There are 18 plates containing 25 pages from 22 manuscripts. Some of them are new, others have been published in works not generally accessible; only a few are familiar. Practically all the authors are of interest to the student of the classics, Augustine's Homilies and Jerome's De viris illustribus being the only patristic works represented. The plates are excellent; they are arranged chronologically and represent the various scripts from square capitals to the humanistic script. More than half the manuscripts are in the library at Wolfenbüttel, e.g., the Agrimensores (uncial), Augustine's Homilies (Merovingian), Isidore's Etymologies (Italian half-cursive), and the following minuscule MSS: Pompei commentum artis Donati (saec. VIII), Aurelius Victor (saec. IX), Suetonius (saec. XI), Propertius (saec. XI-XII), Martianus Capella (saec. XIII), Vegetius (saec. XIV), Juvenal (saec. XIV), Tibullus (saec. XV), the Panegyrici (saec. XV). The other libraries represented are: Berlin, Virgil ("Augusteus"); Florence, Virgil ("Mediceus"), Caesar, (Beneventine script); Bamberg, Jerome, De viris illustribus (halfuncial), Scriptores historiae Augustae ("insular"); Madrid, Isidore's Etymologies (Visigothic); Paris, Suetonius ("Memmianus"); Erlangen, Cicero, De inventione (saec. X), Isidore's Etymologies (saec. XII); Venice, Tacitus, Dialogus (saec. XV).
A booklet accompanying the plates contains a brief history, written in Latin, of the manuscripts, with a selected bibliography. There is no transcription of the text and discussion of the script.
Further series, of a more special character, are promised if the reception of the first is favorable. It is to be hoped that the untimely death of Ihm will not interfere with the project. It would be easy to combine in future issues a scientific and a practical purpose. It would be very desirable, for example, to have published a collection of plates from Spanish manuscripts no longer in Spain, to supplement the series published by Ehwald-Loewe. CHARLES H. BEESON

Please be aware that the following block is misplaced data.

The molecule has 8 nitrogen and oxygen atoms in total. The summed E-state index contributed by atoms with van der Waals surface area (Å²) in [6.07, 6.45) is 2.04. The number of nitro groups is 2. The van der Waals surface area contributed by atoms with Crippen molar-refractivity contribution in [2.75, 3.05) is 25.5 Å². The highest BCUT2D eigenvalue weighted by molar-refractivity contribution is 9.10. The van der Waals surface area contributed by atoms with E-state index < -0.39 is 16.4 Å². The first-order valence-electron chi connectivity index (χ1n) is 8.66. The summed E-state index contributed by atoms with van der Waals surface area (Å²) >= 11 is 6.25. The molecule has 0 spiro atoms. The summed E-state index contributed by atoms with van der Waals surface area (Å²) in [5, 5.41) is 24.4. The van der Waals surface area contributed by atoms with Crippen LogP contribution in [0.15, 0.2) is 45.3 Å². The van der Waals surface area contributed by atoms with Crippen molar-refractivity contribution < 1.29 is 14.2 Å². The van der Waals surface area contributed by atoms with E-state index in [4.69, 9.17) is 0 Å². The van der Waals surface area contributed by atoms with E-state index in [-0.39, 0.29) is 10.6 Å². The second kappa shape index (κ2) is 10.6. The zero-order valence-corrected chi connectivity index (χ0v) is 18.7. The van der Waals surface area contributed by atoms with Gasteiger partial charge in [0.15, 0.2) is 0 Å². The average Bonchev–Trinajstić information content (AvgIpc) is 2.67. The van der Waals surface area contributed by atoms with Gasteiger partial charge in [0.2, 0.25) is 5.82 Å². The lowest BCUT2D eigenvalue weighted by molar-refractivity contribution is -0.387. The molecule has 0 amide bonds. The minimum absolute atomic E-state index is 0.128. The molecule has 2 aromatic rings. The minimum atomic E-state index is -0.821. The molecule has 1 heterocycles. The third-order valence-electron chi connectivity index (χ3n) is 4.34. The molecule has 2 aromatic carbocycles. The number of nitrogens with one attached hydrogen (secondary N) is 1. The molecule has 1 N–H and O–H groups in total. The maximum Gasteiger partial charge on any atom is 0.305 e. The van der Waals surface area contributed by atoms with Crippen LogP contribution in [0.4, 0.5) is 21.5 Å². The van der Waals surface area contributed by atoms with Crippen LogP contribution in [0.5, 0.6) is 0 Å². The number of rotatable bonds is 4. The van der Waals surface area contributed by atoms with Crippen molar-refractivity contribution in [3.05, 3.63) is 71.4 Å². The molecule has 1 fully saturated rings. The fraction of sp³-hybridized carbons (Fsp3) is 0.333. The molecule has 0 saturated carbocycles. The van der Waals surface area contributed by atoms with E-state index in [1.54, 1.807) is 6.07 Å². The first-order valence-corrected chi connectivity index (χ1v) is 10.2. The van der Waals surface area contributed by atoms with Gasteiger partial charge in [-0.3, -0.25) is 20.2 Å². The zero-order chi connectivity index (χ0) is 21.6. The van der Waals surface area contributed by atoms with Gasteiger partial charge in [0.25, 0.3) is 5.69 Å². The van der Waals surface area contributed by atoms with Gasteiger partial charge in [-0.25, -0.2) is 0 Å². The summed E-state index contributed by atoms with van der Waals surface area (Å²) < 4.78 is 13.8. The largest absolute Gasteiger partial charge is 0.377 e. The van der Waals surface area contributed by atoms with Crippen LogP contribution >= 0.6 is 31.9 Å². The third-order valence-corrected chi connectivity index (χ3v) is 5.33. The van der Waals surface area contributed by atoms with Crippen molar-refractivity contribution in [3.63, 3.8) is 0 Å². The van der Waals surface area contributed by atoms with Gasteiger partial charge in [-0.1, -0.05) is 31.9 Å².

THE UNIVERSITY OF CHICAGO
M. Tulli Ciceronis Paradoxa Stoicorum, Academicorum Reliquiae cum Lucullo, Timaeus, De Natura Deorum, De Divinatione, De Fato. Fasciculus I. Ed. OTTO PLASBERG. Leipzig: Teubner, 1908. Pp. iv +196. M. 8.
The task of preparing a new (and much needed) edition of this group of Cicero's philosophical works was intrusted to Professor Plasberg by the Royal Prussian Academy fourteen years ago. The first fascicle contains the Paradoxa, the Academica, and the Timaeus. The Academica are printed in the following order: The Varro, or the first book of the Academica Pos
teriora (the title of which, in the form Academicus I, has an unfamiliar look), then the fragments of Book II and part of the fragments of Book III, followed by the fragments of the Catulus and by the Lucullus. The other fragments of Book III and those of Book IV, since they are derived from the Lucullus, are entered as footnotes to that work on the appropriate pages. The ancient testimonia precede the Academica and also the Timaeus.
The distinguishing feature of this edition of the Timaeus is the interlinear arrangement of the Greek with the Latin text, an arrangement so convenient that it justifies the typographical difficulties it must have caused. Brackets inclose such passages of each author as are not found in the other, so that the relation of the Latin to the Greek original is easily made out.